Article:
Irish consumers have been urged to shop around for good deals after new figures revealed that mortgage rates are still the highest in the eurozone.
Statistics published by the Central Bank showed that the average interest rate on new mortgages agreed in June was 3.23 per cent, slightly higher than in May. In the eurozone, the average across all 19 nations was 1.78 per cent.
Bonkers.ie, a price comparison website, said the difference in mortgage rates meant that Irish consumers paid thousands of euros more every year than their European counterparts.
It cited the example of a first-time buyer with a €250,000 mortgage over a 30-year period. In Ireland, repayments would be €1,085 a month, compared with only €897 elsewhere. Bonkers.ie said that this equated to nearly €68,000 over the life of the loan.
Daragh Cassidy, head of communications at Bonkers.ie, said that consumers were paying way above the average for a variety of reasons, including a lack of competition and the fact that many lenders still had a large number of low-margin tracker mortgages on their books.
“The market in Ireland is very concentrated, you don’t see such a small amount of competition in markets of a similar size,” he said. “The banks also still have a huge amount of trackers on their books and new customers are being penalised for losses or small profits that they are making on the trackers.”
Mr Cassidy also acknowledged that the difficulty in repossessing homes was also likely to be a factor. This difficulty has been cited often by the banks, who have pointed out that there are tens of thousands of customers who are in arrears for three years or more. “It is very difficult for banks to repossess houses in Ireland. If you look at the level of repossessions in Ireland and internationally, there’s no comparison,” Mr Cassidy said.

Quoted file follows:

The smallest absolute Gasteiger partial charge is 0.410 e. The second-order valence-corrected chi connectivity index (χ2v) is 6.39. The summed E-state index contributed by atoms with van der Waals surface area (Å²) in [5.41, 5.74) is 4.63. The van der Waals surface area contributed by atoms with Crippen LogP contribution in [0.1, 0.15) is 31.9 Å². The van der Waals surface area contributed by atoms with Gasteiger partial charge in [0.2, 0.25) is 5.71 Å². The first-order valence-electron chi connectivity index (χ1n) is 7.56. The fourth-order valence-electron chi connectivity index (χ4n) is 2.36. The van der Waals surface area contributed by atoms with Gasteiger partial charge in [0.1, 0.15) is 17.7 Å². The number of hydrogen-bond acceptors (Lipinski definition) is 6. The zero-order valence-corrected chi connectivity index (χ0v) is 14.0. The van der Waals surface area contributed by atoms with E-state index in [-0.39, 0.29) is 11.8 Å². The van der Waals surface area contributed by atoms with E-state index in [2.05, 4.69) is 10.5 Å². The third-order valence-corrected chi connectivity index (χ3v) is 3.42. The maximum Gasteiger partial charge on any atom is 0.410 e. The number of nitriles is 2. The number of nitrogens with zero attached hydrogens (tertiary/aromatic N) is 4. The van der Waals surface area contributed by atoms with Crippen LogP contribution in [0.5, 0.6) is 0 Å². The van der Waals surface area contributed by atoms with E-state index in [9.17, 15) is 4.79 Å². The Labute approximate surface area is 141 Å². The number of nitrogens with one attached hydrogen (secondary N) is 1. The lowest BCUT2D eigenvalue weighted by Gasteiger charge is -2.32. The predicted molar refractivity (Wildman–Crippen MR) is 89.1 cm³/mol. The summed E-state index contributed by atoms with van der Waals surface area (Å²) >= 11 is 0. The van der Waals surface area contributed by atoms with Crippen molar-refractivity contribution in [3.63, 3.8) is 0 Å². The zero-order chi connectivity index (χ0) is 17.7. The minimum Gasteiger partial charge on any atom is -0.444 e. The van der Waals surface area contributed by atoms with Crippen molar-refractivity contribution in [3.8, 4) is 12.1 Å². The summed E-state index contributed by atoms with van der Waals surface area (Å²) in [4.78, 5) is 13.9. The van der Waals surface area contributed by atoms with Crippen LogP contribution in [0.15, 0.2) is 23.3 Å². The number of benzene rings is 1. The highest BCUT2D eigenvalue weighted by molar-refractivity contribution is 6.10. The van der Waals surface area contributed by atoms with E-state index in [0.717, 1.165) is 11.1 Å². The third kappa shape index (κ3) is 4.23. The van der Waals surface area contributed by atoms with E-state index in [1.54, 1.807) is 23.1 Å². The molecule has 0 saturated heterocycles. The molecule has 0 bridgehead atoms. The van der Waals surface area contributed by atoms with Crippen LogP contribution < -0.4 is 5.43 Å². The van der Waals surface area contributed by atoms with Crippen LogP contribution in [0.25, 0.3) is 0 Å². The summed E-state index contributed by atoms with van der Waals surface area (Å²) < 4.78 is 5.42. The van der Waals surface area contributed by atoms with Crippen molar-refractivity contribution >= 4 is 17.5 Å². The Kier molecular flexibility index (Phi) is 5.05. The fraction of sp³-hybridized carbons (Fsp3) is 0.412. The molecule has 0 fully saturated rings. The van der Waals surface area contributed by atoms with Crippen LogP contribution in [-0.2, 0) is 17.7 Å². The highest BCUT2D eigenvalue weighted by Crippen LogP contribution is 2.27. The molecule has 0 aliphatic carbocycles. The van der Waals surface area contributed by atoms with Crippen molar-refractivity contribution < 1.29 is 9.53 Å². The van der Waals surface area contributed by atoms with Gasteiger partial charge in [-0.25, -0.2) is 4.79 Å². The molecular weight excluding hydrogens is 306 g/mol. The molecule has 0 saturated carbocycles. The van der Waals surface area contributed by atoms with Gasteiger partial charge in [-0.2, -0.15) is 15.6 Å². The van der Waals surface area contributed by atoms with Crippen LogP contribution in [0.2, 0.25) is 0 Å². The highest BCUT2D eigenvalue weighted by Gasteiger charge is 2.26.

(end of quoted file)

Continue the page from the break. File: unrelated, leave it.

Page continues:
There are no quick fixes to any of these issues and Mr Cassidy said that in the meantime consumers have to be aware of all their options to get the best possible deal.
“My advice to first-time buyers would be to do your research early on and know what rates are out there,” he said. “There are some fixed rates that are as low as 2.3 per cent. Don’t necessarily go with the first bank which offers you a mortgage.”
The Central Bank figures also showed a surge in the total number of new mortgages approved, which rose by 34 per cent in the year to June.
It found that fixed rate loans are becoming increasingly popular, accounting for 59 per cent of new mortgage agreements in the three months to June. This was up from 54 per cent in the three months to May, but is still much lower than the European average of 80 per cent.
The average fixed rate for the year to date stands at 3.11 per cent.
Joey Sheahan, head of credit at mymortgages.ie, a broking firm, said that the Central Bank figures “can really be seen as positive for consumers . . . it appears there is a much greater awareness among mortgage holders of the benefits of fixing at the moment.
“The banks know that the popularity of fixed rates is soaring — KBC is the latest to slash its rates [on a] 5-year fixed rate to 2.8 per cent. These cuts signal real savings for mortgage holders.”
Source: The Times UK https://www.thetimes.co.uk/article/mortgage-rates-in-ireland-are-still-highest-in-the-eurozone-xhclxcjfn
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